Doctors sometimes worry that if a drug turns out to be effective they will have risked those patients that were in the control group. Laymen often question the value of placebos. They ask what patient with a potentially fatal illness would ever volunteer to be in a study where they had a 50% chance of getting a sugar pill. Yet patients do it all the time because they know it's the only way we have of gaining knowledge.

It's a hard decision to make. No doctor wants their own patients to die. But ethically the decision is clear: it is unethical not to do a placebo control.

Why is a control group so important?

Humans are not like lab rats: they vary enormously. People in one hospital are different from people in another. In some parts of the city smoking is high. In others people exercise daily. Still others live in a so-called food desert or are exposed to chemicals that affect their immune system. Standards of care differ even in hospitals on the same street. This means that without a control group, neither you nor your patients can know whether the treatment made them better or worse. If others believe your treatment works, they could treat people for months only to discover that the drug is no better than sugar. Or they could unnecessarily abandon a cure because something unusual was going on in your clinical center.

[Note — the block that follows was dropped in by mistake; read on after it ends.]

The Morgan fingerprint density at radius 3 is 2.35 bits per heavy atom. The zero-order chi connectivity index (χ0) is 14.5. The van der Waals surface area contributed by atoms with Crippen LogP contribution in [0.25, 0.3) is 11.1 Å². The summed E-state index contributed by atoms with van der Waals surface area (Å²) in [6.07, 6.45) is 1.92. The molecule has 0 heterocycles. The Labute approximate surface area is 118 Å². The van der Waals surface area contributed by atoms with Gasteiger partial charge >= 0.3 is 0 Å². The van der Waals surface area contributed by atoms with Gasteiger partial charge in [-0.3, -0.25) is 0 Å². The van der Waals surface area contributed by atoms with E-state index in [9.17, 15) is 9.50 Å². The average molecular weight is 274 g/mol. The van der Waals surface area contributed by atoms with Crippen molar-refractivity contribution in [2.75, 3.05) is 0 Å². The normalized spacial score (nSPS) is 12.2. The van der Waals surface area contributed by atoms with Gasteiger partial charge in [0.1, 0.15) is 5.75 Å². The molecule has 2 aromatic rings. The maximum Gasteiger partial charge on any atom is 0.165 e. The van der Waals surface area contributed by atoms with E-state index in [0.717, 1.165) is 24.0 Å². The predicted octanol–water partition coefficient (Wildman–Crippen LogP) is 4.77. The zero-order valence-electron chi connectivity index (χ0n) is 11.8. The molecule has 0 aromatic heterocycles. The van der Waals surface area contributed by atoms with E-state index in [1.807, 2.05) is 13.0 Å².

I know of one clinical trial where doctors did everything by the book: subjects were matched for age, race, sex, and disease severity in a randomized, placebo-controlled, double-blind study. At the end they found that the treated patients had dramatically improved. It looked miraculous until they looked at the controls. They too had improved, even more than the treated patients. No one ever found any explanation.